The various lyrical tones of expression reflect that temporarily fractured mental state—different aspects of my psyche vying for primacy: pride, compassion, guilt, love, jealousy, lust…. I wrote all the songs out of self-therapy, on long anxious walks feeling kind of desperate. It's been two years since I wrote them and I can't fully associate now with how I was feeling then—time works that way—but the songs remind me that it, at least then, at that time, felt quite dire.

Davey, Zach, and Anna were all instrumental in helping me turn these painful documents into more dynamic and well-rounded tunes. They helped me emphasize the intrinsic pop elements which transformed the confessional subject matter into bright melodic escapes, for me at least. Zach layered so many amazing counter-melodies on synths, horns, saw, etc. Davey introduced this new instrument that sounds like a shimmery Tele but has a banjo head that added great jangly texture. And bringing Anna's harmonies back to prominence on this record added such a needed feminine balance.

Milo: That must be part of the key to keep you going, back to a prior question, that collaboration, the friendship, the cohesion you find on stage and in a studio…
Having friends that can enhance your work so intuitively is a real blessing. We recorded it in Corktown at Chris Koltay's studio, a block from where Anna and I now live. It's the first record we've done outside of Ann Arbor and it really has a distinct sound from our other stuff.

Milo: Let’s just dive in. What is the “Sitcom Afterlife?”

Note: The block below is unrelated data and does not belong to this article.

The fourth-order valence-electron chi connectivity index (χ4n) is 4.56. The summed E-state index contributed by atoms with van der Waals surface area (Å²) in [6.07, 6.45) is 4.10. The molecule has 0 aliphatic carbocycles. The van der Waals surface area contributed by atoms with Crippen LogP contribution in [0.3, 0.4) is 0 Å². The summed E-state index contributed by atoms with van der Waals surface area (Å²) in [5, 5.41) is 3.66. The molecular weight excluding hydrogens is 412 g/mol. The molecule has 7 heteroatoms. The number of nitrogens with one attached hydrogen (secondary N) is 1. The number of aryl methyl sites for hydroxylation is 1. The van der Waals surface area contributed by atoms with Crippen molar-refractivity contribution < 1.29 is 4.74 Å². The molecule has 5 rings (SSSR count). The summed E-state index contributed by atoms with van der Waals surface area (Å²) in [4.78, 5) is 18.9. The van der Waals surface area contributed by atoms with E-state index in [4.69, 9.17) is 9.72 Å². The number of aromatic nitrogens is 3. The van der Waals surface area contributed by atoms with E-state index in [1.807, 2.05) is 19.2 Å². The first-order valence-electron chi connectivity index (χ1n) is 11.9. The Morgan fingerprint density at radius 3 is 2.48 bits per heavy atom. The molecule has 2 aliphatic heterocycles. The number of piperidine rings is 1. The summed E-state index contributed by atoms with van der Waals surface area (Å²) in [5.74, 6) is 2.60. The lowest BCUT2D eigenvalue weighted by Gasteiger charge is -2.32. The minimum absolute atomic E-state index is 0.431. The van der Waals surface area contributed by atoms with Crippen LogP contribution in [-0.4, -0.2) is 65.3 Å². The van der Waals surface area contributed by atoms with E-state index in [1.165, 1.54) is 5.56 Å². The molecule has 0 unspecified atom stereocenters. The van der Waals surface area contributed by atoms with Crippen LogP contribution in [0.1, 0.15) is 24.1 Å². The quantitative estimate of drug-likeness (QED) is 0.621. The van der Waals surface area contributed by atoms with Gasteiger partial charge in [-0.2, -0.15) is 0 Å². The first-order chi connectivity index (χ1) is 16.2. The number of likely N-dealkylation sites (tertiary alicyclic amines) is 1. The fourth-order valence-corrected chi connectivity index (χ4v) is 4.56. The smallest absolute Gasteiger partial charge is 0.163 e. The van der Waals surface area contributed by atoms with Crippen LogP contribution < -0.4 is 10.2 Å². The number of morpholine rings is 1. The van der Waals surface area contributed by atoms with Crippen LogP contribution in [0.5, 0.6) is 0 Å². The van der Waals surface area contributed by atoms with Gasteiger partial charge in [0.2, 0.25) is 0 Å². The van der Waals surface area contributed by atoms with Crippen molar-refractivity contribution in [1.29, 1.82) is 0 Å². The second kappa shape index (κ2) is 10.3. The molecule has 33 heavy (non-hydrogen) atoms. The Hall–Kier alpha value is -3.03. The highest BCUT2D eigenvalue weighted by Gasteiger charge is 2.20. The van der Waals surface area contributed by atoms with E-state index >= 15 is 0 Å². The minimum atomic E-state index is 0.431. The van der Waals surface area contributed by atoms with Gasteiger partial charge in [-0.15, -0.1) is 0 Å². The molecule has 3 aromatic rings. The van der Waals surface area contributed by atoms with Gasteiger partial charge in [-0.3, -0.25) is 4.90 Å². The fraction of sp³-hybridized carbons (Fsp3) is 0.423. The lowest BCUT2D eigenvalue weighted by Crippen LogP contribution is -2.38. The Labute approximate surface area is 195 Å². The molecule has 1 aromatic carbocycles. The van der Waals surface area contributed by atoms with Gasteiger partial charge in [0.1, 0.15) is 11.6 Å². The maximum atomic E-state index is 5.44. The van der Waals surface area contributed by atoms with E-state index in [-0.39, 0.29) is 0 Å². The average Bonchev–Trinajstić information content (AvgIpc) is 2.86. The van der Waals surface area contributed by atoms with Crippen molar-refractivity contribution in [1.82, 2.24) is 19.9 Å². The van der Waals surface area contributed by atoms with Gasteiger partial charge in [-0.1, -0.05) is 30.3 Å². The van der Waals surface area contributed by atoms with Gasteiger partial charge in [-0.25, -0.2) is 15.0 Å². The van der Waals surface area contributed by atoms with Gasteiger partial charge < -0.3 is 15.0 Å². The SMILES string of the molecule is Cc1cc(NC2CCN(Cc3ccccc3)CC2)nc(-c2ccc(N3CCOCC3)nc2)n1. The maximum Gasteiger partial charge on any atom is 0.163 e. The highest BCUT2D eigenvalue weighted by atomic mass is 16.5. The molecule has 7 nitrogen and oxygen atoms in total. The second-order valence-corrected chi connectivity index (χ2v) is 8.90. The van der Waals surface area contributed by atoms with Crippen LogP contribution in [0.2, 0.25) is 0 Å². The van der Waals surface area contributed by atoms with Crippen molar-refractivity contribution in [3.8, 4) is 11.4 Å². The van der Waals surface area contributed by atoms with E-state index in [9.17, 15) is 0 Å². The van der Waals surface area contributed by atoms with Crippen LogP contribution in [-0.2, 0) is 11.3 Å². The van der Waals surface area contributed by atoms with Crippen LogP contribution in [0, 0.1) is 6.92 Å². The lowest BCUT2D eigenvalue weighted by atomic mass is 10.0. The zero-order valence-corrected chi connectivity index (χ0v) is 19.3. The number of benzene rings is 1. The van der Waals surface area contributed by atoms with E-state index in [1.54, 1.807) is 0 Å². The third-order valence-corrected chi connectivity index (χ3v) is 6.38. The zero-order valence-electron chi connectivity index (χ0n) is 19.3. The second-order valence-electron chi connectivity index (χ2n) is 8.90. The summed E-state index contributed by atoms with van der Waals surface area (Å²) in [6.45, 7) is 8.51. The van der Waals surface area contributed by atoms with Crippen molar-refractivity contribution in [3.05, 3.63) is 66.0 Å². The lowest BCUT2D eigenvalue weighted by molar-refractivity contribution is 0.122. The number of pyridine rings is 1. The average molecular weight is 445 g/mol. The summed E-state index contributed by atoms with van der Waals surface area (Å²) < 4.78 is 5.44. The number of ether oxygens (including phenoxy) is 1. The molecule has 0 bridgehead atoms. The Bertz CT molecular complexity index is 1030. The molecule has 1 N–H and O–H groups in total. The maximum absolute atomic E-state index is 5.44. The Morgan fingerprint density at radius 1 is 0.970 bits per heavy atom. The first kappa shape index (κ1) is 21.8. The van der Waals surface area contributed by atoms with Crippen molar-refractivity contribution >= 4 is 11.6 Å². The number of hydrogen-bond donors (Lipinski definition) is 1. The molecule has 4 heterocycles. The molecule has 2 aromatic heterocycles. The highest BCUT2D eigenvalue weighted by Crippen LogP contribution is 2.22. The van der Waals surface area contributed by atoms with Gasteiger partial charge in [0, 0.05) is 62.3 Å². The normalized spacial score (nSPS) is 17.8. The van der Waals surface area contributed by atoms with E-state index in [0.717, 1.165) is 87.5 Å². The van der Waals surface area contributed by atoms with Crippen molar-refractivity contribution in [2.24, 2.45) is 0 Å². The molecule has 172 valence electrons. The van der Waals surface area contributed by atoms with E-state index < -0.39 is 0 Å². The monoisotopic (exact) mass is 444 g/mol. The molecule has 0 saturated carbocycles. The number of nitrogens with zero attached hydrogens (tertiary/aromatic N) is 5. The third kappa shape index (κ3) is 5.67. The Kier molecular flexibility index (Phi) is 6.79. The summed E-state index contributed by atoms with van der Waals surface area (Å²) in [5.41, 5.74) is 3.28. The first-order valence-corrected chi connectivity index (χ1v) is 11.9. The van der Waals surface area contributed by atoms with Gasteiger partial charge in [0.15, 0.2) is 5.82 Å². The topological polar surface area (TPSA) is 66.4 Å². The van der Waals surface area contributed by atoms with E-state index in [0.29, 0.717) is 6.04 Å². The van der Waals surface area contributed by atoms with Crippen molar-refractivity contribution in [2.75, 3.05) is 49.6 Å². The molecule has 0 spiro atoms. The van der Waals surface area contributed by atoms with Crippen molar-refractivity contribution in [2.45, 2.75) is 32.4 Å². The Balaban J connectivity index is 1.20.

Sitcoms to me represent these very safe, comforting eras of time and place—insulated, vacuumized capsules of extremely reliable if not taken for granted setting and company. A collection of seasons in which you always know who will be waiting for you on the proverbial oversized coffee shop couch when you walk through the double doors. And the finales of these worlds typically involve the dispersal of that cast, those friendships, those romances, and an abandonment of the place they all held communally identified with and revolved around.

The title refers to some vague emotional space we all inhabit post-evacuation of those lovely and tender situations. Whether it was due to a gradual distancing or abrupt divorce. Finding oneself in a strange present tense, very adult and alone. An afterlife that follows small accidental heavens we once stumbled into and thought would last forever.

LIVE: Frontier Ruckus perform Saturday night at The Loving Touch (22634 Woodward Ave, Ferndale) with Mexican Knives and The Kickstand Band  - 8PM - $12 / 18+ -